Travel and frozen time

I know what India’s like. I know because I’ve been there.

That’s how I tend to think, anyway. But do I really have any idea what India is like now? I first went there in 1997, spending four months backpacking alone around the Subcontinent. I returned for another six months in 2002, and then I made a brief, two-week visit for business in 2009.

I still describe experiences and memories from that first trip as if that’s just how things are done in India. Yet that trip was 18 years ago. Back then, cassette shops sold music, Internet cafes connected through dialup twice a day to send and receive emails at their own POP addresses, and typists plied their trade (they’re still around, but a dying breed). No one talked about an IT revolution in India — the dot-com boom hadn’t even hit America yet. Business, it seemed, ran on hand-written ledger books. This was the very end of the Congress Party’s long era of dominance: the BJP was running hard, and they won enough seats to form a government under Atal Bihari Vajpayee just a month after I left the country, and the country tested its nuclear weapons a few months later.

Change, in other words, was coming, if you could see the signs. I gathered some sense of the political shift during my travels, but I had no idea about the economic and technological revolution that would transform the country. When I came back in 2002, Internet cafes were everywhere, with uninterrupted power supplies and Internet Explorer 5. CDs had replaced cassettes. Indian Railways was so effectively computerized that a clerk gave me my change when I switched my ticket time and the new one turned out to be cheaper.

I saw further changes when I went back to India in 2009: shopping malls, an emerging security state in the wake of the Bombay attacks, greater ambient wealth. India still felt very much like India, but it wasn’t quite the place I experienced back in 1997.

My frozen home

This frozen-in-time quality is typical of travel accounts — I grew up on my parents’ tales of what Europe was like, as their late-sixties experiences receded ever further back in time — and maybe even more typical of how expats and exiles think of their former homes. It’s funny to me the extent to which parts of Flushing feel more like the Korea of 2001, or even earlier, than like the Korea of today. Restaurants like Kum Gang San cater to Koreans of a certain age, and of a certain Korean era. My parents’ New York City, which they left in the 1970s, is not the New York City I live in.

And very soon, I’ll be talking about a New York City that will be frozen in time.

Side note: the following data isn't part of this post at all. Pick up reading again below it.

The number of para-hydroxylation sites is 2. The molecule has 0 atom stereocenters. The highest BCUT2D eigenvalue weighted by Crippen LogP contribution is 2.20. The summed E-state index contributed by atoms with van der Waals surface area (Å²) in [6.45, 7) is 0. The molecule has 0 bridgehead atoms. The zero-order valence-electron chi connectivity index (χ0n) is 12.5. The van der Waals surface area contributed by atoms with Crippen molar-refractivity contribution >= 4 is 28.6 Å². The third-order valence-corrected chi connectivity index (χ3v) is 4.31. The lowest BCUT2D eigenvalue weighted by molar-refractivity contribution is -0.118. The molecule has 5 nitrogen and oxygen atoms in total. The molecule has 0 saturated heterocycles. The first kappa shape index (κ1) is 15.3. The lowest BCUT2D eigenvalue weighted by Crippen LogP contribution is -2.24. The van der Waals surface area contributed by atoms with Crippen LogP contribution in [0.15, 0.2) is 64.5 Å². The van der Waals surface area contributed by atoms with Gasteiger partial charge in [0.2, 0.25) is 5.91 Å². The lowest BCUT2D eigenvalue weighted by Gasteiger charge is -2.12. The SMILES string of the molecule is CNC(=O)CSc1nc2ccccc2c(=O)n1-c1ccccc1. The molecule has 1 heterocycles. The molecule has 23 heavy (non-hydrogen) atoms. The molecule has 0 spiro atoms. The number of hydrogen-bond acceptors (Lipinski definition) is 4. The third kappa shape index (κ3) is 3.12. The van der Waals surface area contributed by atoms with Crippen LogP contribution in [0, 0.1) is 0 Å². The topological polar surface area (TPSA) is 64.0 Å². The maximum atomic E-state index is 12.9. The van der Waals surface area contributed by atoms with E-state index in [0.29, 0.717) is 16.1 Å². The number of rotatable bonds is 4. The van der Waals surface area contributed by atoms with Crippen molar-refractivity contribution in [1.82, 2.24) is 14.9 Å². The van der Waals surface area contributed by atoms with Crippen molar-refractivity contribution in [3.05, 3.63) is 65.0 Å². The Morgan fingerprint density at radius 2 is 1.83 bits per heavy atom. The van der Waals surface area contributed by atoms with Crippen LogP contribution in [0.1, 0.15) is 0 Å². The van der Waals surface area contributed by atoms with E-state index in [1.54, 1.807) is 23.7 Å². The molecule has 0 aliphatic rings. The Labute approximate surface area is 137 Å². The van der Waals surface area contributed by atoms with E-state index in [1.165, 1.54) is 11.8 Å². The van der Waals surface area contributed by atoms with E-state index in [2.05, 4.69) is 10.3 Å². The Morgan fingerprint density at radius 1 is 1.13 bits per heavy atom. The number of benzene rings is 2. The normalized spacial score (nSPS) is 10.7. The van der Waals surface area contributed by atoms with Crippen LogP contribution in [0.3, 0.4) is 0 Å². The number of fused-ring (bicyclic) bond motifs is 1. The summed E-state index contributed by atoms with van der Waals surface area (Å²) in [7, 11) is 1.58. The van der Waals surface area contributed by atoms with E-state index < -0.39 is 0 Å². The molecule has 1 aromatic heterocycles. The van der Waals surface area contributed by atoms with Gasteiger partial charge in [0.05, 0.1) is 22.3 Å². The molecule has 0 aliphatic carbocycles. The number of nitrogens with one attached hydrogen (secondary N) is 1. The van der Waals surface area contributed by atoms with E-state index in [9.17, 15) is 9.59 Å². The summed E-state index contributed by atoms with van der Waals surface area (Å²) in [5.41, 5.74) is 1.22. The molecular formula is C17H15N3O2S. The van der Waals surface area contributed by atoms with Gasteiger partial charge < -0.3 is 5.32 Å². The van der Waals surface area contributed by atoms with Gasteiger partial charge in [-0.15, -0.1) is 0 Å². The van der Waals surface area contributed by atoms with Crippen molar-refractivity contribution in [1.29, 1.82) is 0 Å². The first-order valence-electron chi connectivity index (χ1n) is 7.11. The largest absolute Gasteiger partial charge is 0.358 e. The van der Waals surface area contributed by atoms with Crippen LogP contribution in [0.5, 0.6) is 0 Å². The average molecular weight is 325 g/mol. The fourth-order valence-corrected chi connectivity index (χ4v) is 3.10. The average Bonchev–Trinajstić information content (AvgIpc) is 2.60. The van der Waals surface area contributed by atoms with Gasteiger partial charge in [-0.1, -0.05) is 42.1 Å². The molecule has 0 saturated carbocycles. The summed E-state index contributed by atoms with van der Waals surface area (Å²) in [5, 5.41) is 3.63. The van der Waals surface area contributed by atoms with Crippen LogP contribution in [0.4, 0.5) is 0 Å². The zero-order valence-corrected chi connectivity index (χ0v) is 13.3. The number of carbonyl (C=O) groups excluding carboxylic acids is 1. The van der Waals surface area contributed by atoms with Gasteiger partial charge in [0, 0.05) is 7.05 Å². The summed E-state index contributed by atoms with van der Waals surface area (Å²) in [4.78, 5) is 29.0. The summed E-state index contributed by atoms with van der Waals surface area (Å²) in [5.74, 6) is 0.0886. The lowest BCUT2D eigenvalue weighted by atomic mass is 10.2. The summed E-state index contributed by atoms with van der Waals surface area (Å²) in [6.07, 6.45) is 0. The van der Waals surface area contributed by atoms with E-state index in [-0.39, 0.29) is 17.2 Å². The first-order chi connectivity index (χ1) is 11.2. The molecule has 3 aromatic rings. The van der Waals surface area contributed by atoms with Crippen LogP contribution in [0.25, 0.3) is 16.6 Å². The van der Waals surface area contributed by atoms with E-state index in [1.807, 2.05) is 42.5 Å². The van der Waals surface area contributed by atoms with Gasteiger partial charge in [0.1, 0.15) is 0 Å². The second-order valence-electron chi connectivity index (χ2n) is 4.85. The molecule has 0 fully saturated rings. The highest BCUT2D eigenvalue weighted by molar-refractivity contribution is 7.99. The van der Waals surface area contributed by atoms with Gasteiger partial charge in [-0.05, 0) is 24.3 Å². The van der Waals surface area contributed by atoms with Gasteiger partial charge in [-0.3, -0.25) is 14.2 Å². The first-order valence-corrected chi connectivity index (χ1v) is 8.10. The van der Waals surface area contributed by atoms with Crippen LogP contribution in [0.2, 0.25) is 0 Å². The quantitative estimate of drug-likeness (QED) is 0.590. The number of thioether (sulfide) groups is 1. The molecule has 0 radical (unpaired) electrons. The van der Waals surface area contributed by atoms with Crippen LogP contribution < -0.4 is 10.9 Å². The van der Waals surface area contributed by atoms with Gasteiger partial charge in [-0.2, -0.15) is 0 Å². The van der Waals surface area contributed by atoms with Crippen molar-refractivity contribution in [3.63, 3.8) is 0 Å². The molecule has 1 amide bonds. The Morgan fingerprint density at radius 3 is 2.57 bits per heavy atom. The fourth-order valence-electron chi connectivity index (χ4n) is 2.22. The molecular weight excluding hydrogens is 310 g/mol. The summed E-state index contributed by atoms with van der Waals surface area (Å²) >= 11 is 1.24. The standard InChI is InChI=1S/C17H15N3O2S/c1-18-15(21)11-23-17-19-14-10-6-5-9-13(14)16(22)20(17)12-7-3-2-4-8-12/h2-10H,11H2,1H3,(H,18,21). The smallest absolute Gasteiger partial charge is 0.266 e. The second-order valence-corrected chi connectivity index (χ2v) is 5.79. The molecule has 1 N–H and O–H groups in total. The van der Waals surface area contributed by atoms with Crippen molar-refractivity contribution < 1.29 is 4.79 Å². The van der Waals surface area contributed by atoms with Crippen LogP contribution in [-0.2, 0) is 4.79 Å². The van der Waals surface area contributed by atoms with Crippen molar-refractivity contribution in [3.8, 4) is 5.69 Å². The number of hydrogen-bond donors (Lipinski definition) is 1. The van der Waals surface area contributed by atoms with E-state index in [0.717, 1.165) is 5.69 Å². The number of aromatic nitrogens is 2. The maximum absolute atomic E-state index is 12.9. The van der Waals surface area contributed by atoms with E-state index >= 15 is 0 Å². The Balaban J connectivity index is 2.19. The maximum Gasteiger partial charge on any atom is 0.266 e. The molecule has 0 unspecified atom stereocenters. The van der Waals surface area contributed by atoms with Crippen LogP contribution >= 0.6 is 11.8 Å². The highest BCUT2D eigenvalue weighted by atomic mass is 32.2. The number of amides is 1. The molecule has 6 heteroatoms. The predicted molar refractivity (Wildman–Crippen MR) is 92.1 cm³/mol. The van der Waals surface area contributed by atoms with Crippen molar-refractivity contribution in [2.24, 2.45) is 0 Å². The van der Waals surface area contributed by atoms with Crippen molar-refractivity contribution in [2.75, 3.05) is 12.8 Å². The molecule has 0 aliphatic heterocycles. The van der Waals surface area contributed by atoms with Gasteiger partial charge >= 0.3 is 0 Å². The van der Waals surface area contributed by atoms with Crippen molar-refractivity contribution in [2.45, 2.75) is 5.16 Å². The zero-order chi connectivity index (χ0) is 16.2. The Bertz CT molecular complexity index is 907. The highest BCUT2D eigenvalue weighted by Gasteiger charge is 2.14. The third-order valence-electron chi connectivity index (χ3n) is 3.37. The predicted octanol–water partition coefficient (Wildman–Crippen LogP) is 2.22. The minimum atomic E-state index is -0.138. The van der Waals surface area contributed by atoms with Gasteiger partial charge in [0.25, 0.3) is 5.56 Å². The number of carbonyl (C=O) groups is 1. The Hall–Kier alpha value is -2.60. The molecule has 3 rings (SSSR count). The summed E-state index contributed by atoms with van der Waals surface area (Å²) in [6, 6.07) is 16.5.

I’ve been here since 1993, which is quite a while. I’ve seen in change. I’ve called in a dead body in Hell’s Kitchen, and done it on a payphone. I used to go to the 2nd Ave Deli on Second Avenue, and I used to ride the Redbirds out to Jackson Heights for Indian food and not Tibetan food. I remember Pearl Paint and the Twin Towers and the Barnes & Noble on Sixth Ave and the old, hideous Columbus Circle and tokens. A lot has changed.

And it will keep changing without me, after I leave. In a few years, I will be telling someone about New York, and all the hipsters in Bushwick or how Citibike works or how much fun it is to get some ice cream from Chinatown Ice Cream Factory and go to Columbus Park to watch the old men gamble and the old ladies sing, and some actual New Yorker will interject that actually it’s not like that anymore, that they cleaned up the park, changed the bike laws, and moved all the hipsters to Brownsville.

The passage of time

I suppose this is also just a function of getting older. When I was a kid in the eighties, I imagined that the styles then in fashion, music, film, whatever, were just the defaults. I’ve now been around long enough to see things I remembered from the first time come back into style and then go out again. I am aware of the passage of time in a way I couldn’t have been when I was younger.

But then there’s New York. I’ve been here long enough that it’s my home and nowhere else is, but I’m leaving. And New York isn’t a place you can hold onto. It moves on without you. It does not, frankly, give a shit about you, especially if you’ve gone off to live somewhere else. You keep up with New York, not the other way around. Quicker than most places, New York erases and replaces the things you knew.

Well, quicker than most places in America, anyway. Eventually I’ll be settling in Seoul, a city that changes even faster than New York — where you can leave for three years and not be able to find your old neighborhood because the whole thing has been bulldozed and replaced.

And in the meantime? I’ll be traveling, gaining new slices of experience, and trying to remember later when I talk about them to say, “This is how it was then,” instead of “This is how it is.”